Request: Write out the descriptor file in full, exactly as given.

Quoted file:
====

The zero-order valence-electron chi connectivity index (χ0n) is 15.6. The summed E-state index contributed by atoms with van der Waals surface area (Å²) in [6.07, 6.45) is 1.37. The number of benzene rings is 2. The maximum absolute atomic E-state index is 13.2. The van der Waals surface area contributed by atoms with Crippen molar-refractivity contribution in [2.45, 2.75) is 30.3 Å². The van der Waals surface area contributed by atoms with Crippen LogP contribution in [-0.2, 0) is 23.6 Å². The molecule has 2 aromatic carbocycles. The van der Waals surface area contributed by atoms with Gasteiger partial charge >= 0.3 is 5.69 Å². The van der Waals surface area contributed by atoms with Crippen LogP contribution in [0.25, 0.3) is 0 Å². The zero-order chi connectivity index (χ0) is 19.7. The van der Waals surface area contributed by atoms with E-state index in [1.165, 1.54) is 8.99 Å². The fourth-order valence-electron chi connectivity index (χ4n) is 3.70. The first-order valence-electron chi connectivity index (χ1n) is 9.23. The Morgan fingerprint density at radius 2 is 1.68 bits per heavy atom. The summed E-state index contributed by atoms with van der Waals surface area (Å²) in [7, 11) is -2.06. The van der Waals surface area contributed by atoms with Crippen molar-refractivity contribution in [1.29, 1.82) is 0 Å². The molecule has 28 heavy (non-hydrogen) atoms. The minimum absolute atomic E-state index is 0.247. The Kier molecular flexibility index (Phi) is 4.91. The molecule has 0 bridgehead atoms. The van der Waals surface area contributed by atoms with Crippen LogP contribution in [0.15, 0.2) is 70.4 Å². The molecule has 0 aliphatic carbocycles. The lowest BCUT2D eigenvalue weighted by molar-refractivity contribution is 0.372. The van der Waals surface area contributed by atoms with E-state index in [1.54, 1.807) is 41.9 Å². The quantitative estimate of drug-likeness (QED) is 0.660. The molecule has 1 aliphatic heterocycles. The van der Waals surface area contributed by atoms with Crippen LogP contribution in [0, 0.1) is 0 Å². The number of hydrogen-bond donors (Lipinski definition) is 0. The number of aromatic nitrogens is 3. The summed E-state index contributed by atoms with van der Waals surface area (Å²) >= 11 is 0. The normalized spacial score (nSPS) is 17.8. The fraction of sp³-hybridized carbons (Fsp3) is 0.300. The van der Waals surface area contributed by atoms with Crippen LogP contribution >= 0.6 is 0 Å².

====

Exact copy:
The zero-order valence-electron chi connectivity index (χ0n) is 15.6. The summed E-state index contributed by atoms with van der Waals surface area (Å²) in [6.07, 6.45) is 1.37. The number of benzene rings is 2. The maximum absolute atomic E-state index is 13.2. The van der Waals surface area contributed by atoms with Crippen molar-refractivity contribution in [2.45, 2.75) is 30.3 Å². The van der Waals surface area contributed by atoms with Crippen LogP contribution in [-0.2, 0) is 23.6 Å². The molecule has 2 aromatic carbocycles. The van der Waals surface area contributed by atoms with Gasteiger partial charge >= 0.3 is 5.69 Å². The van der Waals surface area contributed by atoms with Crippen LogP contribution in [0.25, 0.3) is 0 Å². The zero-order chi connectivity index (χ0) is 19.7. The van der Waals surface area contributed by atoms with E-state index in [1.165, 1.54) is 8.99 Å². The fourth-order valence-electron chi connectivity index (χ4n) is 3.70. The first-order valence-electron chi connectivity index (χ1n) is 9.23. The Morgan fingerprint density at radius 2 is 1.68 bits per heavy atom. The summed E-state index contributed by atoms with van der Waals surface area (Å²) in [7, 11) is -2.06. The van der Waals surface area contributed by atoms with Crippen molar-refractivity contribution in [1.29, 1.82) is 0 Å². The molecule has 28 heavy (non-hydrogen) atoms. The minimum absolute atomic E-state index is 0.247. The Kier molecular flexibility index (Phi) is 4.91. The molecule has 0 bridgehead atoms. The van der Waals surface area contributed by atoms with Crippen LogP contribution in [0.15, 0.2) is 70.4 Å². The molecule has 0 aliphatic carbocycles. The lowest BCUT2D eigenvalue weighted by molar-refractivity contribution is 0.372. The van der Waals surface area contributed by atoms with E-state index in [1.54, 1.807) is 41.9 Å². The quantitative estimate of drug-likeness (QED) is 0.660. The molecule has 1 aliphatic heterocycles. The van der Waals surface area contributed by atoms with Crippen LogP contribution in [0, 0.1) is 0 Å². The number of hydrogen-bond donors (Lipinski definition) is 0. The number of aromatic nitrogens is 3. The summed E-state index contributed by atoms with van der Waals surface area (Å²) >= 11 is 0. The normalized spacial score (nSPS) is 17.8. The fraction of sp³-hybridized carbons (Fsp3) is 0.300. The van der Waals surface area contributed by atoms with Crippen LogP contribution >= 0.6 is 0 Å².